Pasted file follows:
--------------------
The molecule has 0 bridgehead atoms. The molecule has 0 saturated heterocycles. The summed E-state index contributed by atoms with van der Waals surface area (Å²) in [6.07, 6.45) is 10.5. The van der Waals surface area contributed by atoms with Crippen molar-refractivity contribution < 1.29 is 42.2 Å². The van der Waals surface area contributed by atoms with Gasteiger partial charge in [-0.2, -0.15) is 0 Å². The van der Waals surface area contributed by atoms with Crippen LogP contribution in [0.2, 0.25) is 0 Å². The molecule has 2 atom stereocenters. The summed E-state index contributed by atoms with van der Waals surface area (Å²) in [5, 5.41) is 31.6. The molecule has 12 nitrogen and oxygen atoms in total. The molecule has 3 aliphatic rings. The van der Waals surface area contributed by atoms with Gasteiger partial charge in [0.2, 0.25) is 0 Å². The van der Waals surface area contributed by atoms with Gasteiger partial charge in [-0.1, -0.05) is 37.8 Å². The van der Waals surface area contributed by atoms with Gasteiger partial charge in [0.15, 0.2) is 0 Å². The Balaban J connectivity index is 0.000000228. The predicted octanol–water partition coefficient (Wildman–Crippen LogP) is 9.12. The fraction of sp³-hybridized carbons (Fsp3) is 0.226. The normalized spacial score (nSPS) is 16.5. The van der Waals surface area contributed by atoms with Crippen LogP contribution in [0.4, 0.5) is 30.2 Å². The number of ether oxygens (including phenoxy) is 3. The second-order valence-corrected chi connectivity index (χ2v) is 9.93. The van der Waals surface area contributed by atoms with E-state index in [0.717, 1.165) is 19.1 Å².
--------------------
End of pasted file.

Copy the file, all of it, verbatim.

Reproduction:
The molecule has 0 bridgehead atoms. The molecule has 0 saturated heterocycles. The summed E-state index contributed by atoms with van der Waals surface area (Å²) in [6.07, 6.45) is 10.5. The van der Waals surface area contributed by atoms with Crippen molar-refractivity contribution < 1.29 is 42.2 Å². The van der Waals surface area contributed by atoms with Gasteiger partial charge in [-0.2, -0.15) is 0 Å². The van der Waals surface area contributed by atoms with Crippen LogP contribution in [0.2, 0.25) is 0 Å². The molecule has 2 atom stereocenters. The summed E-state index contributed by atoms with van der Waals surface area (Å²) in [5, 5.41) is 31.6. The molecule has 12 nitrogen and oxygen atoms in total. The molecule has 3 aliphatic rings. The van der Waals surface area contributed by atoms with Gasteiger partial charge in [0.2, 0.25) is 0 Å². The van der Waals surface area contributed by atoms with Gasteiger partial charge in [-0.1, -0.05) is 37.8 Å². The van der Waals surface area contributed by atoms with Gasteiger partial charge in [0.15, 0.2) is 0 Å². The Balaban J connectivity index is 0.000000228. The predicted octanol–water partition coefficient (Wildman–Crippen LogP) is 9.12. The fraction of sp³-hybridized carbons (Fsp3) is 0.226. The normalized spacial score (nSPS) is 16.5. The van der Waals surface area contributed by atoms with Crippen LogP contribution in [0.4, 0.5) is 30.2 Å². The number of ether oxygens (including phenoxy) is 3. The second-order valence-corrected chi connectivity index (χ2v) is 9.93. The van der Waals surface area contributed by atoms with E-state index in [0.717, 1.165) is 19.1 Å².